It's time for the Second TV Tropes Halloween Avatar Contest! Details here
Q. What's pink and hard in the morning?
A. The Financial Times crossword.
Describe "A game of using clues to fill in words and phrases into overlapping horizontal and vertical lines on a grid — 9 and 6 letters" here.
As a hobby in fiction, crossword puzzle solving shows that the character is intelligent and good with words—or wants people around him to think he is. Some common motifs are:
- The know-it-all who does his puzzle in ink.
- The character fills in a set of wrong words that have to do with the plotline; usually this is to show that they're distracted.
- The person who constantly asks the other person in the room, "What's a 11-letter word that means 'mercenary captain?'" note Generally seen as someone who wants to be thought of as smart, but isn't quite making it. If they're asking, "What's a three-letter word that means 'feline?'", the character is meant to be not too bright at all.
- "Cheating" by looking in the next day's newspaper or the back of the magazine—absolute rotter.
- If the character does Sudoku instead, it connotes that the character is trendy and up on popular culture. Whether that's a good thing depends on context.
The trope carries rather different cultural baggage depending on which side of The Pond
you live on.
- American crosswords are typically interlocking grids, with a theme for the lengthier answers, while the rest of the puzzle features vocabulary tests. An American doing a crossword is likely to be portrayed as being of slightly-above-average intelligence, especially if it's the New York Times crossword. (The crosswords featured in Harper's are Nintendo Hard, mostly because the clues are VERY obscurely worded and require a buttload of abstract thinking to decode.)
- British crosswords resemble snaking mazes with clues that require a working knowledge of mythology and literature, with cryptic clues layered with double meanings (non-cryptic crosswords are known as "quickie" crosswords). A character seen completing The Times or The Guardian crossword (or, in extreme cases, The Listener) will be very smart. In contrast, a character shown doing crosswords in The Sun will be ridiculed.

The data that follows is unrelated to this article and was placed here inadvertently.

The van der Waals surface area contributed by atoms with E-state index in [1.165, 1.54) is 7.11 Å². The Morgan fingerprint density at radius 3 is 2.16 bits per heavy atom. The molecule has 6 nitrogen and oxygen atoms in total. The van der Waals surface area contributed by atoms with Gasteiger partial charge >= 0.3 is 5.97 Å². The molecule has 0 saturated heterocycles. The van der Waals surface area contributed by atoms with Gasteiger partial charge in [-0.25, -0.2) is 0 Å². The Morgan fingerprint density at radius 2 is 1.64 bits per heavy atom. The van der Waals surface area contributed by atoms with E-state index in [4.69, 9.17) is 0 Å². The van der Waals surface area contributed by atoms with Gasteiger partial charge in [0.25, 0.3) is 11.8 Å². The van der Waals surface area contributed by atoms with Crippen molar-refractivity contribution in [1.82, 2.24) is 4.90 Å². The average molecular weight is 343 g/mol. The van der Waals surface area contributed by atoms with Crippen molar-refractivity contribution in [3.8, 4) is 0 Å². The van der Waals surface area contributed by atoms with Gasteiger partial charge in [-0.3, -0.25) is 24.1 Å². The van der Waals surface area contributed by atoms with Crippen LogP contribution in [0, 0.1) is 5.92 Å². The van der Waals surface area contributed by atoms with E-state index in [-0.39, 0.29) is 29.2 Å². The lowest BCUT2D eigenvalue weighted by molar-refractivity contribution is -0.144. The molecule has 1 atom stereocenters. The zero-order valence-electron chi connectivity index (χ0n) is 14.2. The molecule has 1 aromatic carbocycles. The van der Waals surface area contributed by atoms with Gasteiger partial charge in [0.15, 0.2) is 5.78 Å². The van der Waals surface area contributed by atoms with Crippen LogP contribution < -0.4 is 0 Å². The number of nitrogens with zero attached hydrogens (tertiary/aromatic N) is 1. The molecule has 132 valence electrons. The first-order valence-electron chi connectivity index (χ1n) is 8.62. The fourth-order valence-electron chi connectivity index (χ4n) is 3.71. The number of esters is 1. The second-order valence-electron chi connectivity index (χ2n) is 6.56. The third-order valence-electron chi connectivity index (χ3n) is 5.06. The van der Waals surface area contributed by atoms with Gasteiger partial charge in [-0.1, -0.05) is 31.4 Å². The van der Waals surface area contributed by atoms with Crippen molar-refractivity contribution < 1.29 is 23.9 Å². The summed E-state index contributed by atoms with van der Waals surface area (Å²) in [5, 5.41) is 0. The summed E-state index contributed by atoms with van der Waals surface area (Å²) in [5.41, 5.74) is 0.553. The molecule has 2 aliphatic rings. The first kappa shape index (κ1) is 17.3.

In Finland, there exist six
types of crossword puzzles:
- Basic crossword: Similar to American crossword puzzle.
- Illustrated crossword: The hints are small pictures embedded in the crossword puzzle. This is the most popular form in Finland.
- Piilosana ("candid word")': The words are either anagrams, hidden within the hint text or read sdrawkcab within the hint. Hint phrases are usually obscure or lenghty to make the puzzle even more difficult.
- Krypto (encrypted crossword): No hints are given, but each letter is denoted by a number. There is a picture to hint one word, with one letter code number given. (Known as "Codeword" or "Cross Reference" in English-speaking countries.)
- Blind encrypted crossword: Similar to encrypted, but no hints whatsoever are given. This is considered the most difficult of all to solve.
- Syllablic crossword: Each square takes in one syllable instead of a letter. "Words" usually are phrases or sentences.
Also see Smart People Play Chess
, Genius Book Club
, and Pastimes Prove Personality
- One Jared commercial has the woman using a supposed crossword clue "what's a fourteen letter word for marriage proposal?" as a way of telling her mother that her fiancee went to Jared's.
- In Batman: Hush, The Riddler is seen to do a crossword puzzle without the clues. He seems to think it makes him look really intelligent, but it shows him for the fool he is—the clues are there to tell the player what to think of.
- In the movie Trapped in Paradise, a priest uses them to pass the time during confession.
- Played with in Hot Fuzz!. The landlady of the inn Nicholas is staying at is reading out the description of a strong-armed authoritarian form of government (or something to that effect) while he, a strong-armed authoritarian police officer, is making his way in. She realises the answer and he takes it the wrong way.
- The Coneheads movie had them confusing a crossword puzzle with their own language.
- In the movie The Strange Case of the End of Civilization as We Know It, descendants of Sherlock Holmes and Dr. Watson have a Hurricane of Puns version of the continually asking conversation:
Watson: 1 Across. A simple source of citrus fruit, 1, 5, 4.
Holmes: A lemon tree, my dear Watson.
Watson: 2 Down. Conservative pays ex-wife maintenance. 7, 4.
Holmes: Alimony... alimony Tory, my dear Watson.